After this initial fine sanding all wood is cut to final width in preparation to routing of the joints that hold the camera body again the tolerances here are minimal and we use a professional digital caliper on every step of the process. After the joints are made, holes are drilled and the pieces have been laser engraved we go to the gluing stage of the camera bodies. This is done with a specialised machine made specifically for gluing wooden boxes. This is one of the most time consuming steps in the cameras creation since all wood has to be grain and pattern matched to ensure a visually appealing product will come out by the time we're done.
After the bodies have been glued up the backplates start taking form, all parts are hand routed in our workshop with the exception of the Ash insides which are cut on the laser cutter and receive 2 coats of black matte paint to avoid reflections inside the camera. We proceed with fitting the magnets ( 14 in total in most ONDUs) which have to be fitted manually and take a lot of patience by the craftsman with very little room for error as well as a need to watch for magnet poles direction.
This is followed by a few other steps like machine sanding followed by hand sanding and preparation to insert other hardware fittings and final oiling.
The camera is made mostly out of wood but in order to work properly custom made parts have been designed specially for the camera. There are almost no of the shelf components in the camera except the magnets. All parts were designed in house and produced by our subcontractors in the area. All aluminium parts are hard anodised and steel parts zinc coated to prevent corrosion. The actual pinhole is drilled with a high precision laser cutter into 0,05mm thick brass and is nestled in a matte black anodised aluminium housing. Every camera is shipped together with a brown cotton protective carrying bag. We make the bags in our workshop as well.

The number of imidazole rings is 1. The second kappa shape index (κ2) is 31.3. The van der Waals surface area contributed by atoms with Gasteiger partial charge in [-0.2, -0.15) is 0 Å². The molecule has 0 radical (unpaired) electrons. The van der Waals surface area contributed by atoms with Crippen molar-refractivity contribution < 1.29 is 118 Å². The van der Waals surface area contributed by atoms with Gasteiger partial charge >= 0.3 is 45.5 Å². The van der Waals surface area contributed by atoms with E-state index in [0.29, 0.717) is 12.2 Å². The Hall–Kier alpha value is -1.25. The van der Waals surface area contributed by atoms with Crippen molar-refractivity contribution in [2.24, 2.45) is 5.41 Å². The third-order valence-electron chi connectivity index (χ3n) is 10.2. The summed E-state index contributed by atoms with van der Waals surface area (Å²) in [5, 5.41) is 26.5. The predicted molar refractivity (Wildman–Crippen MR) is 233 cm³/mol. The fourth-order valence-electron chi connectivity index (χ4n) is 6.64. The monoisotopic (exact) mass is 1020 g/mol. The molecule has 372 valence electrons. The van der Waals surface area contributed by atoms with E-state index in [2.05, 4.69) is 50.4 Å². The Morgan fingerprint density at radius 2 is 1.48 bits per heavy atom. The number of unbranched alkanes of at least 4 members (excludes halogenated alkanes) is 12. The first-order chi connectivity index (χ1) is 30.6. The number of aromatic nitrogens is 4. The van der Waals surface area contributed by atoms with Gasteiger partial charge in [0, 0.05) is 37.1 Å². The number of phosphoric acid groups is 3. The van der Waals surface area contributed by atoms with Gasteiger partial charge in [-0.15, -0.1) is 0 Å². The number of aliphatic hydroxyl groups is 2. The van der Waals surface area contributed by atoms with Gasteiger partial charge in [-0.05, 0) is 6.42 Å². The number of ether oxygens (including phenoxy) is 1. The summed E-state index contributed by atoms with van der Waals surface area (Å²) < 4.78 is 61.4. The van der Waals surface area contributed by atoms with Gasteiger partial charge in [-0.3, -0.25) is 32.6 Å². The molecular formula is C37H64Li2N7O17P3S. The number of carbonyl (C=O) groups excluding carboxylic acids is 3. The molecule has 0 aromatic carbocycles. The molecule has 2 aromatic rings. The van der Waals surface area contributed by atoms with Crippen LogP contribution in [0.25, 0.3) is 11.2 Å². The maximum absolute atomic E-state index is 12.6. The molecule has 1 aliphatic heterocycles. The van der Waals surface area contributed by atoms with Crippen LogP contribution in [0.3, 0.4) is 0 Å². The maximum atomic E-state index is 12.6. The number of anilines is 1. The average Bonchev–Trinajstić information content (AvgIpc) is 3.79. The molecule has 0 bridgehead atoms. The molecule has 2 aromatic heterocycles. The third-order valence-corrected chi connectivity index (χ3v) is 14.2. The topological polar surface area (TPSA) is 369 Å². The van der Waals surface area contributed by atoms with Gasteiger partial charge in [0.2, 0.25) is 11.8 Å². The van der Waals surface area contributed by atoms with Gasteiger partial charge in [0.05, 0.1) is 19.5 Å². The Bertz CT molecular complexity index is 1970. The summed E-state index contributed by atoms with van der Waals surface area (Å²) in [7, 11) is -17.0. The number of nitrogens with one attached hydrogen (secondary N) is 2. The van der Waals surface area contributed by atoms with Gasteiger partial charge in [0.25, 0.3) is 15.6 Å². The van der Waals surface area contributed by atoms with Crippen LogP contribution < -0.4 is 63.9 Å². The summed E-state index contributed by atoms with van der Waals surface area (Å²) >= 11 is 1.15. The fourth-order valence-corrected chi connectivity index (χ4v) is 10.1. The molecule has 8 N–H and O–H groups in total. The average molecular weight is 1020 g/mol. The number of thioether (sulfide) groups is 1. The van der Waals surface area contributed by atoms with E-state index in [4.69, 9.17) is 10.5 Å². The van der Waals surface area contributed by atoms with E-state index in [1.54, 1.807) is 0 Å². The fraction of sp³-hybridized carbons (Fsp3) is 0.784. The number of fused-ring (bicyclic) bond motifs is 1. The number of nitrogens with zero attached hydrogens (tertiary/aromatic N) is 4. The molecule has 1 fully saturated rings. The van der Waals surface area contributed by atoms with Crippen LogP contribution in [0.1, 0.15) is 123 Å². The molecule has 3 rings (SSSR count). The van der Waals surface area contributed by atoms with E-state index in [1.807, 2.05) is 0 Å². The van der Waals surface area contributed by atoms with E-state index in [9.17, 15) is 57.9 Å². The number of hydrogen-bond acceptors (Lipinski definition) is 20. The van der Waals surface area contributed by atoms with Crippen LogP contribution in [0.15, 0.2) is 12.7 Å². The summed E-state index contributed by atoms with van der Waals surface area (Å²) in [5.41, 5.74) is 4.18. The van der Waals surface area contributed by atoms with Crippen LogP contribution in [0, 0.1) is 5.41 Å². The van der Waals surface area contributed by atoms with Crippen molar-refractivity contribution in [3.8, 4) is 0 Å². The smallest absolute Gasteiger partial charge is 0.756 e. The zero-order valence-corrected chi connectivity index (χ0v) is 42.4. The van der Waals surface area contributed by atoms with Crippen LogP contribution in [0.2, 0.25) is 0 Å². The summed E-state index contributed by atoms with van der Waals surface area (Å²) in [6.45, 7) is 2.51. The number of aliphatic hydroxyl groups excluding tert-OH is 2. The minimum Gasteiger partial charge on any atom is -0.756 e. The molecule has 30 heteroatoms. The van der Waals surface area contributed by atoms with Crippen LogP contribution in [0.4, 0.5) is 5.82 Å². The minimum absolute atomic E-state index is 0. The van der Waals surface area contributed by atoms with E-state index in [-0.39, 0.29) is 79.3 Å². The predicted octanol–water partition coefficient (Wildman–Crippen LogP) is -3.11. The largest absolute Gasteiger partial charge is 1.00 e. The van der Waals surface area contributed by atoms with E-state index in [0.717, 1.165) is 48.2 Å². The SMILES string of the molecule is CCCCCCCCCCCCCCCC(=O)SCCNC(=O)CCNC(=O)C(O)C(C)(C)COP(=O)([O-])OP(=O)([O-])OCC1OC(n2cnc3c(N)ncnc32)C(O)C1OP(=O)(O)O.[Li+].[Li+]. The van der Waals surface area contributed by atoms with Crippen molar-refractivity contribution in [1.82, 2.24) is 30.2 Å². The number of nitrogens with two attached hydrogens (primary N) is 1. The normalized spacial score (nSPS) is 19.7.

Just before final assembly the cameras undergo a two coat mixture of natural oils and beeswax. As of 2015 we have started our apiary with the intention of producing our own beeswax amongst other products like honey and propolis. The oiling is the single most time consuming procedure in the camera creation process. Once hand applied the oil is left to soak into the wood via capillary action, it's then hand wiped and buffed on a buffing wheel. These steps are repeated twice to ensure the best possible coating with natural oils as possible.
There are a lot of in between steps that take place while making ech and single ONDU camera. Some require special attention at certain stages of completion and each of the cameras is all the way checked in order to ensure the cameras conform to the standards we impose with all our products. After oiling there is a lot of final tweaking that need to be performed before the camera can be deemed ready to capture memories. This includes inserting the pinhole, color matched winding knobs, shutter, stop pin, levelling bulb, tripod mount and the list goes on. Right before the cameras are packed for shipping they undergo a last quality check. This is the last time the camera sees the environment it was created in and patiently awaits for the chance to catch some light.
We hope we were able to bring you closer to at least a tiny bit of the camera creation process. There are a lot of steps which aren't covered in this description but we will do our best to make a more detailed video about the steps needed to create these instruments of precision.
Heads up , If you are planing on ordering an ONDU soon!
ONDU is taking a break from the workshop. We will be absent from the workshop from
29.7 to 1.9.2021